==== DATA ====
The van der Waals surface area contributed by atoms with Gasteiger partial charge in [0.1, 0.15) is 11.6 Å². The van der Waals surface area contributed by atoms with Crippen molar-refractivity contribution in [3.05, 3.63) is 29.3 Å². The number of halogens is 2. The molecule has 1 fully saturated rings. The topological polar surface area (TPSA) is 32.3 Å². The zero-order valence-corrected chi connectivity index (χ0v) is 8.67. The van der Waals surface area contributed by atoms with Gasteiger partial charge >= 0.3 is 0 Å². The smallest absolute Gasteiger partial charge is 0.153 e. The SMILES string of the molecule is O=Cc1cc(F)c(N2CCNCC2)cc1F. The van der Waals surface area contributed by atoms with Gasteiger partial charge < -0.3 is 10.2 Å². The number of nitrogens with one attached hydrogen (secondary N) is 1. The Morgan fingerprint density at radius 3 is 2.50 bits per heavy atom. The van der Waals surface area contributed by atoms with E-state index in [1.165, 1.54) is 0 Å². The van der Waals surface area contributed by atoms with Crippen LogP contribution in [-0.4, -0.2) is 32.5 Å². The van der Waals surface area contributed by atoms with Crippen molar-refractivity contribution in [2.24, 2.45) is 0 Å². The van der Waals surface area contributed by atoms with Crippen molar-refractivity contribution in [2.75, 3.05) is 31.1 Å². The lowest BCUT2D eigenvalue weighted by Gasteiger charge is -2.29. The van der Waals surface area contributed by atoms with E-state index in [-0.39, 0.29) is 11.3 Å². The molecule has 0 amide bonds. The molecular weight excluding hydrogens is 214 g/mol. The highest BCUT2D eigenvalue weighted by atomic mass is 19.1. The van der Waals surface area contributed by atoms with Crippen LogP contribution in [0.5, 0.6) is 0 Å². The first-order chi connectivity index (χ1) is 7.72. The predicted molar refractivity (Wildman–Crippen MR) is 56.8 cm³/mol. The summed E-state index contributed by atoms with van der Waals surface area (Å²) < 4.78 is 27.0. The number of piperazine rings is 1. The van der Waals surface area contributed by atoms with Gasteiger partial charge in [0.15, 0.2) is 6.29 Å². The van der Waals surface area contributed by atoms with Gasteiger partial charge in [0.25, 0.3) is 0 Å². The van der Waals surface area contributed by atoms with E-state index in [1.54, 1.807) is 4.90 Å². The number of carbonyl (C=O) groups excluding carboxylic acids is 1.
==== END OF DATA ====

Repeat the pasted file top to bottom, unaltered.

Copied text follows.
The van der Waals surface area contributed by atoms with Gasteiger partial charge in [0.1, 0.15) is 11.6 Å². The van der Waals surface area contributed by atoms with Crippen molar-refractivity contribution in [3.05, 3.63) is 29.3 Å². The number of halogens is 2. The molecule has 1 fully saturated rings. The topological polar surface area (TPSA) is 32.3 Å². The zero-order valence-corrected chi connectivity index (χ0v) is 8.67. The van der Waals surface area contributed by atoms with Gasteiger partial charge >= 0.3 is 0 Å². The smallest absolute Gasteiger partial charge is 0.153 e. The SMILES string of the molecule is O=Cc1cc(F)c(N2CCNCC2)cc1F. The van der Waals surface area contributed by atoms with Gasteiger partial charge < -0.3 is 10.2 Å². The number of nitrogens with one attached hydrogen (secondary N) is 1. The Morgan fingerprint density at radius 3 is 2.50 bits per heavy atom. The van der Waals surface area contributed by atoms with E-state index in [1.165, 1.54) is 0 Å². The van der Waals surface area contributed by atoms with Crippen LogP contribution in [-0.4, -0.2) is 32.5 Å². The van der Waals surface area contributed by atoms with Crippen molar-refractivity contribution in [2.24, 2.45) is 0 Å². The van der Waals surface area contributed by atoms with Crippen molar-refractivity contribution in [2.75, 3.05) is 31.1 Å². The lowest BCUT2D eigenvalue weighted by Gasteiger charge is -2.29. The van der Waals surface area contributed by atoms with E-state index in [-0.39, 0.29) is 11.3 Å². The molecule has 0 amide bonds. The molecular weight excluding hydrogens is 214 g/mol. The highest BCUT2D eigenvalue weighted by atomic mass is 19.1. The van der Waals surface area contributed by atoms with Crippen LogP contribution in [0.5, 0.6) is 0 Å². The first-order chi connectivity index (χ1) is 7.72. The predicted molar refractivity (Wildman–Crippen MR) is 56.8 cm³/mol. The summed E-state index contributed by atoms with van der Waals surface area (Å²) < 4.78 is 27.0. The number of piperazine rings is 1. The van der Waals surface area contributed by atoms with Gasteiger partial charge in [0.15, 0.2) is 6.29 Å². The van der Waals surface area contributed by atoms with Gasteiger partial charge in [0.25, 0.3) is 0 Å². The van der Waals surface area contributed by atoms with E-state index in [1.54, 1.807) is 4.90 Å². The number of carbonyl (C=O) groups excluding carboxylic acids is 1.